Notes from a Virgin Vegan: part two

Now that I have declared myself a virgin vegan, I have heard from others in the community who are exploring healthier diets as well. There is something so exhilarating about making better choices about the way we live our lives. It prompts us to examine other areas as well. For example, I have also been ramping up my yoga practice (as much as possible with a toddler to care for) and examining my skincare products as a complement to my healthier food choices. 

My plan is to increase my fruit and vegetable intake by knowing how to prepare healthy, great-tasting meals. As you may recall from last week’s installment, I am working with master vegan chef and all-around fabulous woman Vicki Chelf. Vicki has been giving me cooking classes in her personal kitchen.

We started by laying the foundation. Vicki is a great motivator; while she swiftly and gracefully pulled together veggies from her refrigerator and quinoa from her cupboard and began preparing our first meal, she talked about the importance of eating local food and whole food, which has the greatest amount of nutritive value. In fact, the forward to her book, Vicki’s Vegan Kitchen:  Eating with Sanity, Compassion and Taste, was written by Dr. Neal Barnard, Founder and President of the Physicians Committee for Responsible Medicine, in which he says, “foods from plant sources are better for health, for the animals, and for the environment.”

You have to examine what you have in your kitchen and figure out what you can use for daily food preparation. I mentioned the clutter of appliances in our kitchen, but Vicki said that it’s better to have easy access to things such as your rice cooker, blender and knives than to have them stored away to try to make things look nice. In other words, a lived-in kitchen is better than a spotless kitchen. Note to self: Finally break out that rice cooker from our wedding registry. (P.S. — don’t tell our lovely friends who generously gave us that gift!)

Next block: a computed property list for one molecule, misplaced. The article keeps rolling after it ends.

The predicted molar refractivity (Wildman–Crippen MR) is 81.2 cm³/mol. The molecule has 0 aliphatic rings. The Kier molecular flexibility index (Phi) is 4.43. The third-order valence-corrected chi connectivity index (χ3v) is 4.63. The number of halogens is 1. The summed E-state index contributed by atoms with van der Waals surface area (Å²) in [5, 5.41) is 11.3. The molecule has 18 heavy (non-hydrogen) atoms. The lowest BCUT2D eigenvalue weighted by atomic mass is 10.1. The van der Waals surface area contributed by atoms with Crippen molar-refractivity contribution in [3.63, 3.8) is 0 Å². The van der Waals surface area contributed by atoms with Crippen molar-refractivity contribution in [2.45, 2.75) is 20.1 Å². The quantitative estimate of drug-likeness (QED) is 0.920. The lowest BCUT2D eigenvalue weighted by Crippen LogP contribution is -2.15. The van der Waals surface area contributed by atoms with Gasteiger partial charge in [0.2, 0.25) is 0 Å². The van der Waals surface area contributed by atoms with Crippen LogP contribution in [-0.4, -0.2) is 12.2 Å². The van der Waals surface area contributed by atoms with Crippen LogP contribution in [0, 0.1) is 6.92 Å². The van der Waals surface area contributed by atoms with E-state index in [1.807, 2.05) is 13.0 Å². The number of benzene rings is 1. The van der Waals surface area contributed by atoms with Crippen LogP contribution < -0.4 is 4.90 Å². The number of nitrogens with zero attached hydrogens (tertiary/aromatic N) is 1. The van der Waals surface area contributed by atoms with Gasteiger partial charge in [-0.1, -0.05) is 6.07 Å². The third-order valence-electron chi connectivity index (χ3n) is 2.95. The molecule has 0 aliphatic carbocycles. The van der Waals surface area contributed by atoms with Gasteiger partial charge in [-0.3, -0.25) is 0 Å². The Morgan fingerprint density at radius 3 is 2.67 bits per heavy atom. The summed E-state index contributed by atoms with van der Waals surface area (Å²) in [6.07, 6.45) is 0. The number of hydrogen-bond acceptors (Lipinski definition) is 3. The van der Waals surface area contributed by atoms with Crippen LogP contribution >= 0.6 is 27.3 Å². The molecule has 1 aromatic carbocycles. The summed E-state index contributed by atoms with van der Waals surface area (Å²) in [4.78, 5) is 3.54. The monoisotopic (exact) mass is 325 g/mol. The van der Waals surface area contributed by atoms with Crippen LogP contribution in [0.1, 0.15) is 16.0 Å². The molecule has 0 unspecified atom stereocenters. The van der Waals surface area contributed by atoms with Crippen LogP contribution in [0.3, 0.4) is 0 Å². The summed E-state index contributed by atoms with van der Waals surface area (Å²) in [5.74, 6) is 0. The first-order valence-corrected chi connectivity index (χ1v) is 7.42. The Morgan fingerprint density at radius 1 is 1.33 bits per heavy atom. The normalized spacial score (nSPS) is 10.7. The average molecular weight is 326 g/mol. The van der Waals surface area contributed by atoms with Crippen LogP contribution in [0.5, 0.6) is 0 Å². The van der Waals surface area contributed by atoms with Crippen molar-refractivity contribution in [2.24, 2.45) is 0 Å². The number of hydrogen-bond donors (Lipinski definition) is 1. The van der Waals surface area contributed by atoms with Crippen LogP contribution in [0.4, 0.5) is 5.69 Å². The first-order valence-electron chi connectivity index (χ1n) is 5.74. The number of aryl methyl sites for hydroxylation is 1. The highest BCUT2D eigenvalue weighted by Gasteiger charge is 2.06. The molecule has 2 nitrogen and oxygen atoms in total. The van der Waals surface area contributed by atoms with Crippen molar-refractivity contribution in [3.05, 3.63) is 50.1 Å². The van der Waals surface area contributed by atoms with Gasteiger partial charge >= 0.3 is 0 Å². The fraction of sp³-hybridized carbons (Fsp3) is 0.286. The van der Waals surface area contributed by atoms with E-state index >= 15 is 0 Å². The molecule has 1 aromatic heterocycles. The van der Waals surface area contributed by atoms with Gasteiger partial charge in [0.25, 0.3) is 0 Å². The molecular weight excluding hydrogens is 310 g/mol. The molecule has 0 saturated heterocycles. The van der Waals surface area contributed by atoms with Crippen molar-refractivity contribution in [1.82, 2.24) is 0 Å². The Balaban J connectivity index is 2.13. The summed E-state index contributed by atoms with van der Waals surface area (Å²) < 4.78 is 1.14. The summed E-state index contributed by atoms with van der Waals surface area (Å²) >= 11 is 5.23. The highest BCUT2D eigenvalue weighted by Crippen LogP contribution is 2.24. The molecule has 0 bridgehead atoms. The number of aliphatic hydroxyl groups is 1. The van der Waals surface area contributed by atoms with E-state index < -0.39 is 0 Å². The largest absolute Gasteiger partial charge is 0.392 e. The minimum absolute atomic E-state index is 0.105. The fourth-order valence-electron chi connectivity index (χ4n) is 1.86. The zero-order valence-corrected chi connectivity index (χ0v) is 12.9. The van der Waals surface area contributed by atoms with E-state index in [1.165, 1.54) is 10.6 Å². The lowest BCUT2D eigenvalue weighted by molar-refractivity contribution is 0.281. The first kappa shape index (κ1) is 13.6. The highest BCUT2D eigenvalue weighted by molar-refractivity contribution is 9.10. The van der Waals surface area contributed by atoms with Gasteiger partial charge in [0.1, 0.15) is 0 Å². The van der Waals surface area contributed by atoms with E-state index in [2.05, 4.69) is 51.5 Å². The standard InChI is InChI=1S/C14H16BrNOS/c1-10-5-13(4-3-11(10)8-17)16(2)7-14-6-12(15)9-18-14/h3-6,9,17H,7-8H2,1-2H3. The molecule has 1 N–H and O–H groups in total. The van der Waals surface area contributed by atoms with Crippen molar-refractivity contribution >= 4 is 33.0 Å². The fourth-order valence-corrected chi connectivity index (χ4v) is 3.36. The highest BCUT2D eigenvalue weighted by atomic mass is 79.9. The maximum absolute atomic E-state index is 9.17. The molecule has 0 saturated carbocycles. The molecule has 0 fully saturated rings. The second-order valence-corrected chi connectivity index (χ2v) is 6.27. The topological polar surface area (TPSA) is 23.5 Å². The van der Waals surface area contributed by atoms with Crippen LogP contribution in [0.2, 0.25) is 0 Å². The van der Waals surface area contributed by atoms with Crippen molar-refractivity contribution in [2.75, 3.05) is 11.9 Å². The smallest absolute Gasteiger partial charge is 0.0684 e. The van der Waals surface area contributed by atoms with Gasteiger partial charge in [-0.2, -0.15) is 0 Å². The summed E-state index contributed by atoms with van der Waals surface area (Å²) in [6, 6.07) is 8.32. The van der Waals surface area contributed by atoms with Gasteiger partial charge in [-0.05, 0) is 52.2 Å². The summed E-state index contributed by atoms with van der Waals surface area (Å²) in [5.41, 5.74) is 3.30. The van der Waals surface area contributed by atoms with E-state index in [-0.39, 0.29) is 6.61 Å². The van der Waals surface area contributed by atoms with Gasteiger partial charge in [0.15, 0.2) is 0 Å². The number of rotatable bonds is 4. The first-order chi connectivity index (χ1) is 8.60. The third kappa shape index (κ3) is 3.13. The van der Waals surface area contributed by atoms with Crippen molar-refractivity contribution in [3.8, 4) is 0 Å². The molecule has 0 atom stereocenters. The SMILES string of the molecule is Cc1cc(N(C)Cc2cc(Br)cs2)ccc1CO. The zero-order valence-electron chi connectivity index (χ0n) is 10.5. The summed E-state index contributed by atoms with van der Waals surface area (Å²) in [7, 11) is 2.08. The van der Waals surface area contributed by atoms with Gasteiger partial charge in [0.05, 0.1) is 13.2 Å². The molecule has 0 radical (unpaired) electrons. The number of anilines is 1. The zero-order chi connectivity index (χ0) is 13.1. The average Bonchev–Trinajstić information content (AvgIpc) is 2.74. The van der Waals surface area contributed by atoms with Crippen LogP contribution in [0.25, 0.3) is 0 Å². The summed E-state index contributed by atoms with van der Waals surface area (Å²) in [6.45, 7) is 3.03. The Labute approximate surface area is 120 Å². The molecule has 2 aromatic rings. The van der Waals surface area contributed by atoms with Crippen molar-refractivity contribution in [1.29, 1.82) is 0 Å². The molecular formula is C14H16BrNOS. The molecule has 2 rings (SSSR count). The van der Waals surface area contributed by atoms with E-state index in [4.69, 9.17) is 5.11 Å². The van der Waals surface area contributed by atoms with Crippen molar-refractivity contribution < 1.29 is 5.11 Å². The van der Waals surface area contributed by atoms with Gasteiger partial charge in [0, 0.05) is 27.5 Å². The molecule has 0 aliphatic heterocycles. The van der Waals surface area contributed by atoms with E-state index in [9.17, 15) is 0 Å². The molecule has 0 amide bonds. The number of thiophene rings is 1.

We reviewed the basics, such as knife skills, for quick and easy preparation of staple foods. Vicki also highly recommended that I get a stainless steel pressure cooker (by Presto, if possible), so that I can prepare my vegetables quickly. I learned the hard way by trying to steam kale quickly in my steamer. It came out hard and tasteless, but I assumed if I cooked it too long it would lose its nutritional value. Not to worry, Vicki said: Cooking kale in a pressure cooker allows you to cook it more intensively, thus improving the taste without losing nutrients in the process. So, consider pulling that pressure cooker out of storage or borrow one from your mother for those slow-cooking but very nutritious veggies.

Finally, we talked about the most important part: taste. As I said last week, Vicki believes that no one can prepare your food for you better than you can yourself, because you can season it precisely to your taste through experimentation. She recommended some delicious sauces that you can put with a variety of staples in your diet (see below). Vicki agreed with and liked my analogy to fashion: With a few solid and reliable pieces of high quality, you can put together a stylish wardrobe. Similarly, you can mix and match the vegetables, sauces and staple carbohydrates (such as quinoa, pasta and brown rice) for unique and satisfying meals.

Here are a couple of great toppers to any vegan dish:

Easy Tahini Sauce
Yield:  About 1 cup

1/3 cup tahini*
1 clove garlic, pressed
3 to 4 tablespoons balsamic vinegar
2 tablespoons tamari*
1/3 to 1/2 cup water or unsalted vegetable stock

1. Place all ingredients except the water in a small bowl and mix well.
2. While vigorously stirring the ingredients, slowly add the water until the desired consistency is reached.
3. Use immediately or refrigerate in a covered container for up to three days.

*Tahini is a thick paste made from ground sesame seeds, and tamari is a darker, richer and less salty kind of soy sauce. Both can be found in the ethnic food section of most grocery stores.

Favorite Flax Oil Dressing (Vicki put this over thickly grated cucumbers for a delectable salad!)
Yield:  About 1 cup

1/2 cup flaxseed oil
1/4 cup balsamic vinegar
1/4 cup tamari  

1. Place the flaxseed oil, vinegar and tamari in a small jar. Cover the jar and shake well.
2. Serve immediately or refrigerate for up to two weeks.

– Please stay tuned for next week’s installment to learn about the most amazing vegetable soup I have ever tasted, and get some tips for parents to encourage conscious eating for the younger set.

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